The image vs the thing itself
Thursday, March 10, 2016 by Dave Winer

I was in therapy for eight years in my late 30s and early 40s. 

Eight years is a long time, and I think for the last couple of years I wasn't getting much out of it, but it can take a long time to actually make a move. 

Anyway, there was one moment that made it all worthwhile. An epiphany that was available to me at any time, even without therapy. But it took a conversation with my therapist to get me to see it.

I was talking about a family member, X.

"I know exactly what X is thinking right now," I said.

"Really," said the therapist. "How do you know?".

Long pause. 

"I don't know what X is thinking."

A very simple idea. But so hard to grok. The image I have of someone is different from the person. 

Another example. At a workshop. The teacher passes around a picture of someone famous, Y. He asks each of us, as we hold the picture and look at it, what is that you're holding. Each of us says Y. At the end (you know where this is going, I'm sure) he says we're all wrong. That's not Y. It's a piece of paper that has a picture of Y on it.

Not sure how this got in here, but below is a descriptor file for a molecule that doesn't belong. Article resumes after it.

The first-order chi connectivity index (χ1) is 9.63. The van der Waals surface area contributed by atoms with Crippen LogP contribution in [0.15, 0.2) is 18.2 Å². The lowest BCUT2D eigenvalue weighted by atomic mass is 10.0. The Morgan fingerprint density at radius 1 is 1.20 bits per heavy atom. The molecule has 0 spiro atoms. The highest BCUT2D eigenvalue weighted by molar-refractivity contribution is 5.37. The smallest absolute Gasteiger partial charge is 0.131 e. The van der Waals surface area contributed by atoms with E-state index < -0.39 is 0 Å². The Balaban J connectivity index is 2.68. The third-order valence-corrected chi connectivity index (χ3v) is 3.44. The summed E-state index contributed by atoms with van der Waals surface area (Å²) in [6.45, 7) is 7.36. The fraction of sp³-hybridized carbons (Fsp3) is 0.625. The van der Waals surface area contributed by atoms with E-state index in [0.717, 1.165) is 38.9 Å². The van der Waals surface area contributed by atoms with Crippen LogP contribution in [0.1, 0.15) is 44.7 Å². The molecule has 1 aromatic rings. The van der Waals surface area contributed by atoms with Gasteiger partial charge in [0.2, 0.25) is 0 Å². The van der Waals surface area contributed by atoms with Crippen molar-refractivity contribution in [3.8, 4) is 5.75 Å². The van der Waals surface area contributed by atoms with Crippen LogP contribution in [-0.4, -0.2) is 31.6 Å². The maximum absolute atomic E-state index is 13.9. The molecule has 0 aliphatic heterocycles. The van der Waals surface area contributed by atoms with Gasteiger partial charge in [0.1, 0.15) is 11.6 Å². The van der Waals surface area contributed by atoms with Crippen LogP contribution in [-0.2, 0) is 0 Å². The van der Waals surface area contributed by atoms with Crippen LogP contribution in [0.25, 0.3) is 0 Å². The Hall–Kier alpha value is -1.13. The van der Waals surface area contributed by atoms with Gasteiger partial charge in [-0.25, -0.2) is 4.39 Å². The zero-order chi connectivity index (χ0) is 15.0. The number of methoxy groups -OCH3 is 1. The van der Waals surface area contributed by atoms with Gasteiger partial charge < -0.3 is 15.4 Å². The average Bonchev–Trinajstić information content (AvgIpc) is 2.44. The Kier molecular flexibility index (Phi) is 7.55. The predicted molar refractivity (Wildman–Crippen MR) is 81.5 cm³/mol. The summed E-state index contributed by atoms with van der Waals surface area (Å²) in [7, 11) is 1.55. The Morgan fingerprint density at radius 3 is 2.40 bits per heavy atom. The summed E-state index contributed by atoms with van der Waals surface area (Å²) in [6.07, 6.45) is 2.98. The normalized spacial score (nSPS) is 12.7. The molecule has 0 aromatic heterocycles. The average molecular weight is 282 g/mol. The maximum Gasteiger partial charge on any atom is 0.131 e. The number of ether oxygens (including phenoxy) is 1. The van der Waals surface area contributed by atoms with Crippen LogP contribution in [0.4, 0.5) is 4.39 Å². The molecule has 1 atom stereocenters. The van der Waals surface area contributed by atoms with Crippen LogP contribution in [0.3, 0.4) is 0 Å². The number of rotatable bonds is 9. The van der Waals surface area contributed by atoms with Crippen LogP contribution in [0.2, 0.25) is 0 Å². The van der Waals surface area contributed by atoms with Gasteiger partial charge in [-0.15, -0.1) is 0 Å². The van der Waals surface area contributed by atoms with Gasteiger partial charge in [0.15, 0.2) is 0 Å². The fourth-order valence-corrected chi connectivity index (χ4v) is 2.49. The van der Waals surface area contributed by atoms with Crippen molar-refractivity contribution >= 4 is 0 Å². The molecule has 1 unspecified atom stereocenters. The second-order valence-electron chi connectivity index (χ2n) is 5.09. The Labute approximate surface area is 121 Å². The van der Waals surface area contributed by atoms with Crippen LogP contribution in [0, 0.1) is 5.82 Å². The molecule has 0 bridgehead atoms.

The point -- the image is not the thing. And further, all we see, even when we're close enough to someone to be intimate, is the image. The real thing is only something that X or Y can experience. We can get closer to the piece of paper, but we can't get through the paper to the thing it is representing. 

Why is it important to know this? Maybe it doesn't matter if we understand the difference between image and reality. 

Well it turns out if you want to get along with people, you have to respect the difference. And by respect, I mean acknowledge it, accept the distance between yourself and this other entity. The separation is where each of our power comes from. The unique power to be that thing, whether it's a brother, an actor, even a picture of an actor, all these things deserve our respect, to be taken at face value, not to have their individuality destroyed by treating them as if they were an image of the thing they actually are. 

Kids especially yearn for this kind of respect. And if we don't get it as kids, we carry that through to adulthood. Always seeking recognition, and never getting it. So we slosh around between our bodies, imagining things that aren't real, and never getting closer to intimacy, which is pretty much what we all seek, imho.